'Big Bird' pushed into US political spotlight
REDWOOD CITY, California - It wasn't long ago when Big Bird first learned about death, when the adults on Sesame Street revealed that shopkeeper Mr. Hooper has died.
On Wednesday night, the larger than life avian was forced to face his mortality once again when Mitt Romney threatened to cut funding to PBS if he becomes president.
“I’m going to stop subsidy to PBS. I like PBS. I love Big Bird. But I’m not going to keep spending money on things to borrow money from China to pay us,” Romney said during the first prime time presidential debate.
That ruffled a lot of feathers on social media, immediately sparking 17,000 tweets per minute.
From a Democrat on Twitter who said she’s got his back to Big Bird himself sticking it to the man and to puppets coming to his defense, the internet was flooded with viral Sesame Street image mash ups. Mashable put it succinctly: you don’t mess with the Big Bird.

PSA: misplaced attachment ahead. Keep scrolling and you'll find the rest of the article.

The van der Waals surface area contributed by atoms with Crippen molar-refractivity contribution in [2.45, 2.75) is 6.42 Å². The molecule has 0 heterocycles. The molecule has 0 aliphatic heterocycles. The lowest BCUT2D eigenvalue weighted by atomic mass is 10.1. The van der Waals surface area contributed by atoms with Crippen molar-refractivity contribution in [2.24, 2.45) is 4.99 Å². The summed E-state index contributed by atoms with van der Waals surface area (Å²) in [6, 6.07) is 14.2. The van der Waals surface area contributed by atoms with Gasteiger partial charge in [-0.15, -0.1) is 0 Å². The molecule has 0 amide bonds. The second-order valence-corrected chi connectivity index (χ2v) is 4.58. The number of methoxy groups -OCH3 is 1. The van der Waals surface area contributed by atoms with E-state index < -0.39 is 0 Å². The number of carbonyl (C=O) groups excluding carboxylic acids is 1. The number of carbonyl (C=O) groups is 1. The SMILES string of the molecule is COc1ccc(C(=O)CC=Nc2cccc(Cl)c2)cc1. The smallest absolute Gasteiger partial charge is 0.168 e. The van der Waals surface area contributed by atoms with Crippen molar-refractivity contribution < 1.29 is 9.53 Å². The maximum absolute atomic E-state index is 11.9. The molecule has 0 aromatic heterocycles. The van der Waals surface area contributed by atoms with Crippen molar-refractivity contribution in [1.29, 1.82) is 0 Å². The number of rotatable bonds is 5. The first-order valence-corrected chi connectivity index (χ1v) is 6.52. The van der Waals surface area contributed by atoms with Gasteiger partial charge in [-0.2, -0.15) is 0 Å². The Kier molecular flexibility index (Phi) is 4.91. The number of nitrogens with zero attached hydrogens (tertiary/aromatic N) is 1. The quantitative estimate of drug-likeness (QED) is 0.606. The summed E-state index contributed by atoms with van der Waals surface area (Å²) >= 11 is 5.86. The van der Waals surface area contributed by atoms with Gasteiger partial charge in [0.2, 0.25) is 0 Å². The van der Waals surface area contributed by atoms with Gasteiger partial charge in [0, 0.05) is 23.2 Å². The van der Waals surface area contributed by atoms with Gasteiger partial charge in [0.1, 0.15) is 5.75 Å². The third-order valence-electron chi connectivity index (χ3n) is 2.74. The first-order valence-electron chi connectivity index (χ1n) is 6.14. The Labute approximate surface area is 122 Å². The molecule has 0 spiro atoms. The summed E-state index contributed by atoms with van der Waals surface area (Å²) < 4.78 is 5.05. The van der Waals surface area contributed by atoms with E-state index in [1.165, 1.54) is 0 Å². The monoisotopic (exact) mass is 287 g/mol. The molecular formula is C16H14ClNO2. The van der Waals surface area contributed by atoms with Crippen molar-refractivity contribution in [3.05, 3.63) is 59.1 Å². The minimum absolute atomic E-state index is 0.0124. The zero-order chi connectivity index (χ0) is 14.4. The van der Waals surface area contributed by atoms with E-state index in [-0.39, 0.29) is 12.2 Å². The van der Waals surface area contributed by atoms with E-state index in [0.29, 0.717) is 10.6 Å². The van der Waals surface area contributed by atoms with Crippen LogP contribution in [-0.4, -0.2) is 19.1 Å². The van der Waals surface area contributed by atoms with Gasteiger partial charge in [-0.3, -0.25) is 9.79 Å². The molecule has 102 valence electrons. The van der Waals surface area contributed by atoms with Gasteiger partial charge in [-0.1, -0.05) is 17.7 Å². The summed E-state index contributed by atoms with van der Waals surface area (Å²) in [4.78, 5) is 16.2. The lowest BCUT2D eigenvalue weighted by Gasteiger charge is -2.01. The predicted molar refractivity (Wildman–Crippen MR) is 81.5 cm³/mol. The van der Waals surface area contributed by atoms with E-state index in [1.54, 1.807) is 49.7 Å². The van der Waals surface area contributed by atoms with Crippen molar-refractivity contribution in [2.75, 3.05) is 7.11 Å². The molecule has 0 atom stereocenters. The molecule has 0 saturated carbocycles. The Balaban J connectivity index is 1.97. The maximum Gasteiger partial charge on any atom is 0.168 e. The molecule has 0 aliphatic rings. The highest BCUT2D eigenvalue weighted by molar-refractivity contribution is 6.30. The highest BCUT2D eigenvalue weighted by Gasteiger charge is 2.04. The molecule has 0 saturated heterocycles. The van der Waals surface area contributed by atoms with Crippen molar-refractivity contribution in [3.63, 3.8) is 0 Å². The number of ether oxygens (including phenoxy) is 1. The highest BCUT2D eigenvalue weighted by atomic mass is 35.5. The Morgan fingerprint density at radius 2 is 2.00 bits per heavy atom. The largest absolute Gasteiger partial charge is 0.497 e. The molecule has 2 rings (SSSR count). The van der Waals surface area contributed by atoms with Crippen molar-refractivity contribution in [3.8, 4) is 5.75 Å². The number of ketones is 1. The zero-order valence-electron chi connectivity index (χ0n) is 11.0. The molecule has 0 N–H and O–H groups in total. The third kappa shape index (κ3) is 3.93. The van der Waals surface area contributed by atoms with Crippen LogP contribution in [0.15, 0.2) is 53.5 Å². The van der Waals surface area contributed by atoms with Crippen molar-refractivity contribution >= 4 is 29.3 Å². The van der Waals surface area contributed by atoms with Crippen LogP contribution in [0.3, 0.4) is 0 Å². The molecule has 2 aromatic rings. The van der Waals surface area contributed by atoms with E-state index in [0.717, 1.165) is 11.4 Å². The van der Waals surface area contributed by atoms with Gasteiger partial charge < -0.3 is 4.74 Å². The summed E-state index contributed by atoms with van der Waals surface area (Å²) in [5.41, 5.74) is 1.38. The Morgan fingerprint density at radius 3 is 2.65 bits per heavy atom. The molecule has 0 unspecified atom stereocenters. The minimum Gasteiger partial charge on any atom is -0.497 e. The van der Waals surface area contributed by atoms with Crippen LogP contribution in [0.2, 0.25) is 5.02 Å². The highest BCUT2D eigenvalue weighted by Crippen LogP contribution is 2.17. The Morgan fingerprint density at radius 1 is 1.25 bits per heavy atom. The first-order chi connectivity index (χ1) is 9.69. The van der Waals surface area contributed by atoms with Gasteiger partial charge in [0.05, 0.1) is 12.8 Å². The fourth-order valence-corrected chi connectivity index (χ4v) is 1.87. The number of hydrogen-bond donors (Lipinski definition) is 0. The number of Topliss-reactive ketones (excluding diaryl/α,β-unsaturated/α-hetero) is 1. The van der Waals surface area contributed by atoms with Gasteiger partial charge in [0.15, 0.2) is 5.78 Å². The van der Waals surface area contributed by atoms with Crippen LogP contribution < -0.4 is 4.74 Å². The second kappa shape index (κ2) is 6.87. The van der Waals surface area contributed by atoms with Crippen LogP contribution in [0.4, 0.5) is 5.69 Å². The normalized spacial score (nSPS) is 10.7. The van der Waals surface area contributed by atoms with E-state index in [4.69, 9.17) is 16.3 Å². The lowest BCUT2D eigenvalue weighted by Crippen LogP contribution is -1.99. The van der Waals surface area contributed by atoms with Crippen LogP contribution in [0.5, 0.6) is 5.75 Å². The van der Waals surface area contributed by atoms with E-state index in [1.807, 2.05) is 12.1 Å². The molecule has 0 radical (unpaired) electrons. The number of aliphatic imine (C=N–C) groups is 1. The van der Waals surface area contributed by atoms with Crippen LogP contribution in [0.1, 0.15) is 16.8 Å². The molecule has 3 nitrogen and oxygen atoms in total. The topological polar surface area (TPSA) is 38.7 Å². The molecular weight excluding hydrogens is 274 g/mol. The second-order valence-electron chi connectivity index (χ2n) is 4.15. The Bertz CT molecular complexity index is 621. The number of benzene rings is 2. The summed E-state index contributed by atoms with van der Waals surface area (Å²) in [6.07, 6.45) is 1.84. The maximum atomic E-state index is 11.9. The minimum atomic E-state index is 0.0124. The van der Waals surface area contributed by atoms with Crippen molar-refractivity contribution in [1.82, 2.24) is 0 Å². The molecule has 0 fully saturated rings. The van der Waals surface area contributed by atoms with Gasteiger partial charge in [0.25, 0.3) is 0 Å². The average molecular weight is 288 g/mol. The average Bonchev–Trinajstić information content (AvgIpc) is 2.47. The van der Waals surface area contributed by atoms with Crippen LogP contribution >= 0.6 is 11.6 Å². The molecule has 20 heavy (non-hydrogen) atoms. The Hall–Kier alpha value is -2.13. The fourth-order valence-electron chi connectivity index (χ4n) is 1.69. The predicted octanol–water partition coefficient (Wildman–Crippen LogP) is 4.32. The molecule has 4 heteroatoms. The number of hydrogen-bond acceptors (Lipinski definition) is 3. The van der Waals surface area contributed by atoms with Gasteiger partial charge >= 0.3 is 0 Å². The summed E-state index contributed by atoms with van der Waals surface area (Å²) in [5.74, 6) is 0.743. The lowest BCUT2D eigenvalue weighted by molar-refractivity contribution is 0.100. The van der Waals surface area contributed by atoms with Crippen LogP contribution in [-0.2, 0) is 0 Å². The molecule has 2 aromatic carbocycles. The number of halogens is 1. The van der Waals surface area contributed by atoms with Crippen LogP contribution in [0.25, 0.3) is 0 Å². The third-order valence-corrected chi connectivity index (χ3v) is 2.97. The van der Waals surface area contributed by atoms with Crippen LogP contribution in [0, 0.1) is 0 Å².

No less than the CEO of PBS was on national television a day after the debates, posing the question, what did the world’s most famous feathered friend ever do to Mitt Romney?
“We’re America’s biggest classroom. We taught children across the country, in every home. So the fact that we’re in this debate, this is not about the budget it has to be about politics,” said CEO Paula Kerger.
And it has always been about politics
Never mind that Big Bird didn’t even get to see the debates because it was past his bed time said PBS. Critics say candidates will say anything to get on your consciousness as Election Day draws near.
They just have to keep learning the hard way that it won’t work all the time.